b. Crieff, Scotland, 12 April 1773; d. Kilmun, Scotland, 2 July 1852)
Thomson was the seventh child and youngest son of John Thomson, a retired woolman, and Elizabeth Ewan. Having been educated mainly at home by his talented mother and by his brother James, he enjoyed a good classical training at the Burgh School of Stirling from 1786 to 1788. In 1788 he won a bursary to the local University of St. Andrews, where he studied classics, mathematics, and natural philosophy. With a medical career tentatively in mind, in 1791 he began attending a variety of classes at the University of Edinburgh, where in 1795-1796 he was inspired to devote his life to chemistry by Joseph Black’s impeccably elegant lectures. Although he did not graduate M.D. until 1799, from 1796 until 1800 he replaced his brother James as assistant editor of the Supplement to the third edition of the Encyclopaedia Britannica, to which he contributed extensive articles on chemistry and mineralogy. After 1800 Thomson devoted himself largely to chemistry as teacher, researcher, textbook writer, editor, and historian. Between 1800 and 1811 he made a precarious living as a private lecturer on chemistry in Edinburgh. During this period he published, on the basis of his articles in the Britannica, his bestselling A System of Chemistry (Edinburgh, 1802). In 1805 he acted as a well-paid consultant for the Scottish Excise Board and in 1807, with characteristic enterprise, instituted a private laboratory class in practical chemistry. In 1808, as a pugnacious opponent of Edinburgh’s Huttonian geologists, Thomson helped to found the Wernerian Natural History Society. Becoming a fellow of the Royal Society in 1811, Thomson launched himself as a historian with his unofficial History of the Royal Society (London, 1812). From 1813 to 1820 he edited, first in London (1813–1817) and then in Glasgow (1817–1820), his own journal Annals of Philosophy, which rapidly overtook its proprietary competitors. The last phase of his entrepreneurial career began in 1817, shortly after his marriage to Agnes Colquhoun, when he was unanimously elected lecturer in chemistry at the University of Glasgow. Within seven months his aggressive opportunism had elevated this post into a regius professorship, which he held until his death. Thomson worked hard to reestablish the distinguished tradition of chemistry at the university and to improve its growing medical school. Particularly during the 1830’s he was centrally involved in the unsuccessful political attempts made to elevate the status and increase the rights of the regius professors in the university. Tired by his life of unremitting effort, in 1841 Thomson relinquished part of his lecturing and the supervision of the laboratory to his nephew Robert Dundas Thomson, whom he had groomed as his successor. From 1846 until 1852 all his duties were discharged by his nephew, who subsequently failed to acquire the chair.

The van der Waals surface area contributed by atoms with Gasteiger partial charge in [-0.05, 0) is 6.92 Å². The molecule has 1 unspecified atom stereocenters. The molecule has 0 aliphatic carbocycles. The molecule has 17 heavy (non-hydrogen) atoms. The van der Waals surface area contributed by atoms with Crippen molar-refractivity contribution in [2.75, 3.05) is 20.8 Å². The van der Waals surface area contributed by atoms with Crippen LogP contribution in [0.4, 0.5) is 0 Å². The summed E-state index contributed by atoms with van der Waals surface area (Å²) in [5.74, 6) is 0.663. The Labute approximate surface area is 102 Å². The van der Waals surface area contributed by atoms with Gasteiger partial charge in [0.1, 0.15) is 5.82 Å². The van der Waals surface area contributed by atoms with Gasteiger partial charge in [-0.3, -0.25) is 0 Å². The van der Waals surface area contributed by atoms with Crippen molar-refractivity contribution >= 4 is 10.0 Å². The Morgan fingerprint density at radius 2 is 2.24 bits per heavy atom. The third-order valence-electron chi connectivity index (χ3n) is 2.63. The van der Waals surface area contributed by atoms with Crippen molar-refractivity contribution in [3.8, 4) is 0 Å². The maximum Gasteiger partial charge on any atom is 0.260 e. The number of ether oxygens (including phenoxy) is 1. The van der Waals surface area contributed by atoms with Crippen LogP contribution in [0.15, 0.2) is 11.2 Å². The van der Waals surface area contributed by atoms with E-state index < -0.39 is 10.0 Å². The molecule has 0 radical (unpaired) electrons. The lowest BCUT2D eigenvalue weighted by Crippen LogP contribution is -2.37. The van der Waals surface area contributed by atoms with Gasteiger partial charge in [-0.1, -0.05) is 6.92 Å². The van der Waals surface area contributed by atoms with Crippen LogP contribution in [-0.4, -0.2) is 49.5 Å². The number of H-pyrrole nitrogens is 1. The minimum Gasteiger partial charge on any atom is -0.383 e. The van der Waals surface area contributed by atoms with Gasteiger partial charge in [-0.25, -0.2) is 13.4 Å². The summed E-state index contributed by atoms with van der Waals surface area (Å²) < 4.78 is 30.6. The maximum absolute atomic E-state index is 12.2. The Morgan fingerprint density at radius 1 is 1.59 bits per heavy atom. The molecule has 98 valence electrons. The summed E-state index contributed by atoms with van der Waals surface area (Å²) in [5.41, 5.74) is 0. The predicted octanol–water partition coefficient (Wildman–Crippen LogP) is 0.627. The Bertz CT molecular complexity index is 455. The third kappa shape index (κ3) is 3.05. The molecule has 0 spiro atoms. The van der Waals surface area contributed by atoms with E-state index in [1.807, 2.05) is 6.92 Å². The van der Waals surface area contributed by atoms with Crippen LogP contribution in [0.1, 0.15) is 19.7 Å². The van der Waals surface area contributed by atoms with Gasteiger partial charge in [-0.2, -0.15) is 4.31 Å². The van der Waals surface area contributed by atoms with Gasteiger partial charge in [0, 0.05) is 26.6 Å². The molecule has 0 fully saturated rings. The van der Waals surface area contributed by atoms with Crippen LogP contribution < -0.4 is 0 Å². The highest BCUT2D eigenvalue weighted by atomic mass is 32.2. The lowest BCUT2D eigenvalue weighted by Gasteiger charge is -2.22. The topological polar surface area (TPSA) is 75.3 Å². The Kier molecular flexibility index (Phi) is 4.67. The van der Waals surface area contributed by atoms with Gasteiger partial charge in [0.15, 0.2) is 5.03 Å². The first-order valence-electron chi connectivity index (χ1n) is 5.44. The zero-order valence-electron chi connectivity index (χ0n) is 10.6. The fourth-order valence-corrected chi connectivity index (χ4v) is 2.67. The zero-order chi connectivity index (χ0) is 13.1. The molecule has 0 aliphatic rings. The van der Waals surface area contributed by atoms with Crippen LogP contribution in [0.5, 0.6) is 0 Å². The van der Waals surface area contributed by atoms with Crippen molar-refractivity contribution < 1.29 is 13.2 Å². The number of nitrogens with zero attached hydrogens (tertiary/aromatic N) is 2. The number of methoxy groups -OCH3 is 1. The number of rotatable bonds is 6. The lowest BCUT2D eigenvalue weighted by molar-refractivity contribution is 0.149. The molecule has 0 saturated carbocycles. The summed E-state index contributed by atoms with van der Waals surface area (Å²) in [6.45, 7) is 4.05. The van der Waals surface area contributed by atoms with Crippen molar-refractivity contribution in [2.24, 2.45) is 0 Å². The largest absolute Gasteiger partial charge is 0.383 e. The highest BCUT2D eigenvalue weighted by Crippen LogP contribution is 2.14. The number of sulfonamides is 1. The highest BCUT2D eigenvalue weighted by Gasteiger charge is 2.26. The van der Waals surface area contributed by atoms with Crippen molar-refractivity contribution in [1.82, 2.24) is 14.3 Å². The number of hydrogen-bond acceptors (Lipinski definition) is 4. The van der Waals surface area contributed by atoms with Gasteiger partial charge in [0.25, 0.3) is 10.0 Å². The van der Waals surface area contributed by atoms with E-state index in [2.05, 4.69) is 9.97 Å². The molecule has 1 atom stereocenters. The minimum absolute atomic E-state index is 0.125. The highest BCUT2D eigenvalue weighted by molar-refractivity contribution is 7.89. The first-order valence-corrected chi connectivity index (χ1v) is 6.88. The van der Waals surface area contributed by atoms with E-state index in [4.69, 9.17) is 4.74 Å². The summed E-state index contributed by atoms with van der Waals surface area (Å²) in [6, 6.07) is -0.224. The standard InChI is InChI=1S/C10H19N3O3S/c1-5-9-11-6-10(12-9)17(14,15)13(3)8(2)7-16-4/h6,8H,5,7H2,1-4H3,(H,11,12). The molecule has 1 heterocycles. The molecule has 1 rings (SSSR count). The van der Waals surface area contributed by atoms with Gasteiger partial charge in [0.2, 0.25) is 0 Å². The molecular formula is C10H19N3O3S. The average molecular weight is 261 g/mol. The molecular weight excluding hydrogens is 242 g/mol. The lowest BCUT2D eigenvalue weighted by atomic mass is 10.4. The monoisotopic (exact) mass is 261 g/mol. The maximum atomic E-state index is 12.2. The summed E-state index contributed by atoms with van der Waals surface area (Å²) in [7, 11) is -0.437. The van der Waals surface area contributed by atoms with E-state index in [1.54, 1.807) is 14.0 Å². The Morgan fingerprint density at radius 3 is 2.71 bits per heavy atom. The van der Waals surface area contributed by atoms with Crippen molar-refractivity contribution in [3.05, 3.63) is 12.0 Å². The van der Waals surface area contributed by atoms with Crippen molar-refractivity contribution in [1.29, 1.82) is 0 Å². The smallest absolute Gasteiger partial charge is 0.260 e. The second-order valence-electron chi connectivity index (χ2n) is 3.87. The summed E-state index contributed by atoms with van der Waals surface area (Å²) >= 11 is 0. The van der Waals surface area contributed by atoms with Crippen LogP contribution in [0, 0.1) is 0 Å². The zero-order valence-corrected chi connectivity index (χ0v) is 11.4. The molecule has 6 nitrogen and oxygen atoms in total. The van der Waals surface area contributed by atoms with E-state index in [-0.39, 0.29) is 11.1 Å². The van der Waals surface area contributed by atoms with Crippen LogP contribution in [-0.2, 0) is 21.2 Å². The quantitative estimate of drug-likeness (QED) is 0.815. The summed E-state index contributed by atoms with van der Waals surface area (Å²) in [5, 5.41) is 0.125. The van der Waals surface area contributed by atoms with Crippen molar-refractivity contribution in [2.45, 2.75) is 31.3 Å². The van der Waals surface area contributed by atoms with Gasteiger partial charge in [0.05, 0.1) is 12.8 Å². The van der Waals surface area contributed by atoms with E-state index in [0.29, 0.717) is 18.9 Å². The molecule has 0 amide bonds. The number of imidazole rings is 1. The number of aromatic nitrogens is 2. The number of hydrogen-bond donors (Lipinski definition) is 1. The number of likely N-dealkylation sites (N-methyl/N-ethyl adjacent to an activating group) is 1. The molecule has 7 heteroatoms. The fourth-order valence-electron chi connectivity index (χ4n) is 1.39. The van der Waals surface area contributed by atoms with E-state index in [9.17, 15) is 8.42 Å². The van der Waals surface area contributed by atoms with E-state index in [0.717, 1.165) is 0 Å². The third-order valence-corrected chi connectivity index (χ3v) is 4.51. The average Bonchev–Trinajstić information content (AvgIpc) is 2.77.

A self-taught chemist, Thomson first secured his reputation through the publication in 1802 of his System, which was so popular that it went through six editions during the next eighteen years: it also received the further accolade of appearing in French, German, and American editions. As the first systematic treatise of a nonelementary kind to break the French monopoly of such works, Thomson’s System tried patriotically to do justice to the contributions made by British chemists to the new chemistry, which had been established in the late eighteenth century. Unusual for British works of the time, this well-ordered and careful digest was based on a wide range of original and recent papers as well as on the standard works. Quite characteristically, Thomson tabulated numerical data and employed a style that was attractively clear, frequently succinct, and occasionally trenchant. In the third edition of his System (Edinburgh, 1807), he began a thirty years’ stint as John Dalton’s warmest advocate when he extended the latter’s chemical atomic theory from gases to include acids, bases, and salts. In January 1808 Thomson was the first to submit an experimental illustration of the law of multiple proportions, doing so at least four months before the publication of Dalton’s New System of Chemical Philosophy (1808). This paper, “On Oxalic Acid” (Philosophical Transactions, 98 , 63–95), also established a useful method of determining empirical formulas. After 1808 Thomson’s enthusiasm for chemical atomism and for its mathematical harmonies burgeoned, an enthusiasm palpably displayed in the successive editions of his System, and countervailing the cautious skepticism shown by Wollaston and, more strongly, by Davy. His fervor was also apparent in his journal, Annals of Philosophy, in which he printed abstracts of currently published research by Continental as well as by British workers; inaugurated annual reports on the progress of science; and offered well-documented scientific biographies. Not unexpectedly, chemistry was the dominant subject of the journal, and its columns a leading vehicle for Dalton’s chemical atomic theory. In 1815 Thomson espoused a second and related quantitative chemical cause when he published in his journal William Prout’s anonymous paper on the specific gravities of gases. From then on Thomson focused his research upon three connected aims; to put Dalton’s theory on a wider and firmer experimental basis; to provide conclusive experimental evidence for Prout’s hypothesis that the atomic weights of elements were whole-number multiples of that of hydrogen; and to extend his projected investigation of the composition and formulas of salts to encompass those of all known minerals, particularly those containing aluminum.